A couple of weeks ago, I blogged about working with my firsties on 2-digit numbers. This is a follow-up to that post.
Let me reiterate that the idea of tens and ones is not an easy one for young children to understand. It is incredibly abstract. As I said in my previous post, students need lots of experience with 2-digit numbers before they can fully understand the concept of tens and ones. And as with any new experience, students need concrete and representational experiences to support the abstract understanding. My students had previously worked with linking cubes (building trains of ten) and ten frames and counters. These are both concrete methods of instruction. With both, however, I recorded equations corresponding to their models to connect the concrete experience with the abstract (symbolic) representation. That connection between concrete and abstract is often left out of instruction, but it’s so very important.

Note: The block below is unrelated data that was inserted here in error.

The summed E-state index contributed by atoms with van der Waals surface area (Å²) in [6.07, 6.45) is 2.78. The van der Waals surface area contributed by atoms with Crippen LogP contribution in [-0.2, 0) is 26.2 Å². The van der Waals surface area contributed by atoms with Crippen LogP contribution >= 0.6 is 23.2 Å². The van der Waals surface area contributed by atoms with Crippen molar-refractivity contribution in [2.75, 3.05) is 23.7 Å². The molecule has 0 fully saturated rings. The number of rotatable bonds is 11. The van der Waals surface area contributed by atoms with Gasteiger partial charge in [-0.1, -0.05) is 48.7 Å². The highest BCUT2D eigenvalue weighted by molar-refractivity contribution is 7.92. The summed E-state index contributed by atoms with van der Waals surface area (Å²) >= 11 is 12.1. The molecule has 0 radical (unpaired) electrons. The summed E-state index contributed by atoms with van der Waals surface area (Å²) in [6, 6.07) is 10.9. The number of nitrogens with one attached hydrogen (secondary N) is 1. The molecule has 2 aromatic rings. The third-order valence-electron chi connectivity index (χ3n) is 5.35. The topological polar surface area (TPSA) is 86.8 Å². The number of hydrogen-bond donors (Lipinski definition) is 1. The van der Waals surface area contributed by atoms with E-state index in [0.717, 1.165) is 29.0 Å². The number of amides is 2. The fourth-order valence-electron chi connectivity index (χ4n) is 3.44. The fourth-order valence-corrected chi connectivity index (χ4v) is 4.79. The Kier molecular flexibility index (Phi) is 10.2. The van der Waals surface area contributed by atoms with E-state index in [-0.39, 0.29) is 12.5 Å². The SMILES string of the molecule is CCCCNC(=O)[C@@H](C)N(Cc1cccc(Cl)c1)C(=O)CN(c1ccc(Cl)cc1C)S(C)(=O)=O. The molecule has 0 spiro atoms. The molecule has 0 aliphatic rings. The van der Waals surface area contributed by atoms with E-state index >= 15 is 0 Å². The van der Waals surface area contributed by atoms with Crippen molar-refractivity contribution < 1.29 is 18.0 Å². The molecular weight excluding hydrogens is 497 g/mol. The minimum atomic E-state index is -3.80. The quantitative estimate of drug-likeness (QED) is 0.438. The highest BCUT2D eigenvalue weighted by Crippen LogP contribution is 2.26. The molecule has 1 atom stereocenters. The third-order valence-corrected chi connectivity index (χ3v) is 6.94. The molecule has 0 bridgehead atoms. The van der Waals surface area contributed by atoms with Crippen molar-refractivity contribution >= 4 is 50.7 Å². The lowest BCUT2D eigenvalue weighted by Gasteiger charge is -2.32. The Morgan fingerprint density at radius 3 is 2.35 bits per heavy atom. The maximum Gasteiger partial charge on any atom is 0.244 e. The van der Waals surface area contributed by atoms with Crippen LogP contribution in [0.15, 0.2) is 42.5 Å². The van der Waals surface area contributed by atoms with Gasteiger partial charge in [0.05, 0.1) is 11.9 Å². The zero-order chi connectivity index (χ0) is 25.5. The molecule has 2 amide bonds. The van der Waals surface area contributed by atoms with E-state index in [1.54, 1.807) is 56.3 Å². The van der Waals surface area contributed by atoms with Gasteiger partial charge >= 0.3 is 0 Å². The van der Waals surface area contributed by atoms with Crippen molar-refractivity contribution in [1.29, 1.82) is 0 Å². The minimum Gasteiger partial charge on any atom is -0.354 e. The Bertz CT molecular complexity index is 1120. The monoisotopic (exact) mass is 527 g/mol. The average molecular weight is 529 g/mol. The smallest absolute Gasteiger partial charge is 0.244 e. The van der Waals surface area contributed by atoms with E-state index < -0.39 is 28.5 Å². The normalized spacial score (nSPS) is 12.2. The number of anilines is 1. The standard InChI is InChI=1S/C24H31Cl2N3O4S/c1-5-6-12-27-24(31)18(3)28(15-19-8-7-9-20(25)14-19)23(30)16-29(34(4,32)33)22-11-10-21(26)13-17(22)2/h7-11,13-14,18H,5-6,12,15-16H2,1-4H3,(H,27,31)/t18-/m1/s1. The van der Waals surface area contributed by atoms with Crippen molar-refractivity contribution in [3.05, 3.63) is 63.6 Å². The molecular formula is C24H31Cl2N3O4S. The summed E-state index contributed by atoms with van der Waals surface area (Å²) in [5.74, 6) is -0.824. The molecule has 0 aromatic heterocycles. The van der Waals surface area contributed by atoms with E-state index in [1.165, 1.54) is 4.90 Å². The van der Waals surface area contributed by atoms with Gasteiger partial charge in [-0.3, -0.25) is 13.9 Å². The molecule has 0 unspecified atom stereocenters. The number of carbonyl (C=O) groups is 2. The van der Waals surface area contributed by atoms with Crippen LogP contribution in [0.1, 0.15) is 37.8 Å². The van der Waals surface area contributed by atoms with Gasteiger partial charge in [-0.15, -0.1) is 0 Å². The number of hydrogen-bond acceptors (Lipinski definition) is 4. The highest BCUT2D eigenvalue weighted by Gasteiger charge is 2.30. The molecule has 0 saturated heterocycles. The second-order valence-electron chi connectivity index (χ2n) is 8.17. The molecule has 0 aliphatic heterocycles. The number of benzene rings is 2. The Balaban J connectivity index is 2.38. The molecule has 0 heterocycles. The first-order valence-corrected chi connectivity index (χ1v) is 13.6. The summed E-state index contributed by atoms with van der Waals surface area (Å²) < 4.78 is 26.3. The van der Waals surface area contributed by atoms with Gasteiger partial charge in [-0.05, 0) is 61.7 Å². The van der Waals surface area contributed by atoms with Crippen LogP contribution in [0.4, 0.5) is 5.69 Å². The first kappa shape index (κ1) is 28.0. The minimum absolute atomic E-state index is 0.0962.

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Since the students had had a variety of concrete experiences, I decided to move on to representational instruction, so we used our individual student ten frame kits. I love these!! They are small plastic tiles that students can use to build numbers. Each student gets his own little ‘wallet’ with tiles. It’s a little faster than ten frames and counters. Now, you might think this is concrete instruction because students are manipulating the tiles, but it’s not, it’s representational. The dots on the tiles represent real counters on ten frames. You definitely don’t want to start your instruction with the tiles.